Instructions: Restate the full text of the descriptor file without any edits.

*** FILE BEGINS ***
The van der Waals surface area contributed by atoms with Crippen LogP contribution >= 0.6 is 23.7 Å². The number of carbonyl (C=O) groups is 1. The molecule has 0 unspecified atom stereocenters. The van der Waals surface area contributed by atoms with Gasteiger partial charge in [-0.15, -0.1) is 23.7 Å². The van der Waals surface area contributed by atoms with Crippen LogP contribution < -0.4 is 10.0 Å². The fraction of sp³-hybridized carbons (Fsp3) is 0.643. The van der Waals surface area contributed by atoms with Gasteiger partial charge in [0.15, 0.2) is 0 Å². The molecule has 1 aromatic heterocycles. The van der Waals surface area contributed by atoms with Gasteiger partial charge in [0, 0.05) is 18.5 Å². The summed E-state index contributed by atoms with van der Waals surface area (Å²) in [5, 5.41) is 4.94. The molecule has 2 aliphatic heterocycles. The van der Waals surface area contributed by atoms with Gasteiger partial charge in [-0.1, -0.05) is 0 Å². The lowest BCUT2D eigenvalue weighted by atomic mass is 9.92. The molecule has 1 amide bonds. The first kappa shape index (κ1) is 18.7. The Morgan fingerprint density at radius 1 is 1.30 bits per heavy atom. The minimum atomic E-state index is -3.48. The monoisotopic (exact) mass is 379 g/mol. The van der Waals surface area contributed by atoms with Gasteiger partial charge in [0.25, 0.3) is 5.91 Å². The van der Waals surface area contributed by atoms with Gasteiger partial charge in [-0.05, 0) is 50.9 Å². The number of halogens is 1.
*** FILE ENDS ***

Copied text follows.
The van der Waals surface area contributed by atoms with Crippen LogP contribution >= 0.6 is 23.7 Å². The number of carbonyl (C=O) groups is 1. The molecule has 0 unspecified atom stereocenters. The van der Waals surface area contributed by atoms with Gasteiger partial charge in [-0.15, -0.1) is 23.7 Å². The van der Waals surface area contributed by atoms with Crippen LogP contribution < -0.4 is 10.0 Å². The fraction of sp³-hybridized carbons (Fsp3) is 0.643. The van der Waals surface area contributed by atoms with Gasteiger partial charge in [0.15, 0.2) is 0 Å². The molecule has 1 aromatic heterocycles. The van der Waals surface area contributed by atoms with Gasteiger partial charge in [0, 0.05) is 18.5 Å². The summed E-state index contributed by atoms with van der Waals surface area (Å²) in [5, 5.41) is 4.94. The molecule has 2 aliphatic heterocycles. The van der Waals surface area contributed by atoms with Gasteiger partial charge in [-0.1, -0.05) is 0 Å². The lowest BCUT2D eigenvalue weighted by atomic mass is 9.92. The molecule has 1 amide bonds. The first kappa shape index (κ1) is 18.7. The Morgan fingerprint density at radius 1 is 1.30 bits per heavy atom. The minimum atomic E-state index is -3.48. The monoisotopic (exact) mass is 379 g/mol. The van der Waals surface area contributed by atoms with Gasteiger partial charge in [0.25, 0.3) is 5.91 Å². The van der Waals surface area contributed by atoms with Gasteiger partial charge in [-0.05, 0) is 50.9 Å². The number of halogens is 1.